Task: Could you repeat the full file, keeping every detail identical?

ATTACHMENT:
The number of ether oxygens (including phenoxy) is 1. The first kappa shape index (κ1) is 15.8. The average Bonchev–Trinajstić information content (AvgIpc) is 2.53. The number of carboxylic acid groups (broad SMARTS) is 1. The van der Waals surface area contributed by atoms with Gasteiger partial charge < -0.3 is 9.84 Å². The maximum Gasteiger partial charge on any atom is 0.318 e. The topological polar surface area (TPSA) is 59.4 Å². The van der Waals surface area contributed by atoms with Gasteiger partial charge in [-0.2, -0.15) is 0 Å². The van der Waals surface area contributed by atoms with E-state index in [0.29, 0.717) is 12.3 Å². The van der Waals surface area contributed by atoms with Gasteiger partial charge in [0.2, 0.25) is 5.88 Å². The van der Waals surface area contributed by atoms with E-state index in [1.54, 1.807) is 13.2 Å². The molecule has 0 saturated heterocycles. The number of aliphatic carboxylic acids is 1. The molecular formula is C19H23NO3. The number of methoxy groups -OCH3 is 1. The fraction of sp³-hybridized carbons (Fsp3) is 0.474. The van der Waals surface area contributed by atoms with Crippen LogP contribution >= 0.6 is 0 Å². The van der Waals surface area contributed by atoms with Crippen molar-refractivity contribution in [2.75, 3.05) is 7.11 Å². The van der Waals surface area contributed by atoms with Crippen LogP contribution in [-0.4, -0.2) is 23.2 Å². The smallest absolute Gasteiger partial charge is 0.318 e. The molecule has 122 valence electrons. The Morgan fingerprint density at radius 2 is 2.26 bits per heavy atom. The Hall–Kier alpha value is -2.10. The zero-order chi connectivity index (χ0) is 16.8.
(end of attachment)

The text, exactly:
The number of ether oxygens (including phenoxy) is 1. The first kappa shape index (κ1) is 15.8. The average Bonchev–Trinajstić information content (AvgIpc) is 2.53. The number of carboxylic acid groups (broad SMARTS) is 1. The van der Waals surface area contributed by atoms with Gasteiger partial charge < -0.3 is 9.84 Å². The maximum Gasteiger partial charge on any atom is 0.318 e. The topological polar surface area (TPSA) is 59.4 Å². The van der Waals surface area contributed by atoms with Gasteiger partial charge in [-0.2, -0.15) is 0 Å². The van der Waals surface area contributed by atoms with E-state index in [0.29, 0.717) is 12.3 Å². The van der Waals surface area contributed by atoms with Gasteiger partial charge in [0.2, 0.25) is 5.88 Å². The van der Waals surface area contributed by atoms with E-state index in [1.54, 1.807) is 13.2 Å². The molecule has 0 saturated heterocycles. The number of aliphatic carboxylic acids is 1. The molecular formula is C19H23NO3. The number of methoxy groups -OCH3 is 1. The fraction of sp³-hybridized carbons (Fsp3) is 0.474. The van der Waals surface area contributed by atoms with Crippen LogP contribution >= 0.6 is 0 Å². The van der Waals surface area contributed by atoms with Crippen molar-refractivity contribution in [2.75, 3.05) is 7.11 Å². The van der Waals surface area contributed by atoms with Crippen LogP contribution in [-0.4, -0.2) is 23.2 Å². The smallest absolute Gasteiger partial charge is 0.318 e. The molecule has 122 valence electrons. The Morgan fingerprint density at radius 2 is 2.26 bits per heavy atom. The Hall–Kier alpha value is -2.10. The zero-order chi connectivity index (χ0) is 16.8.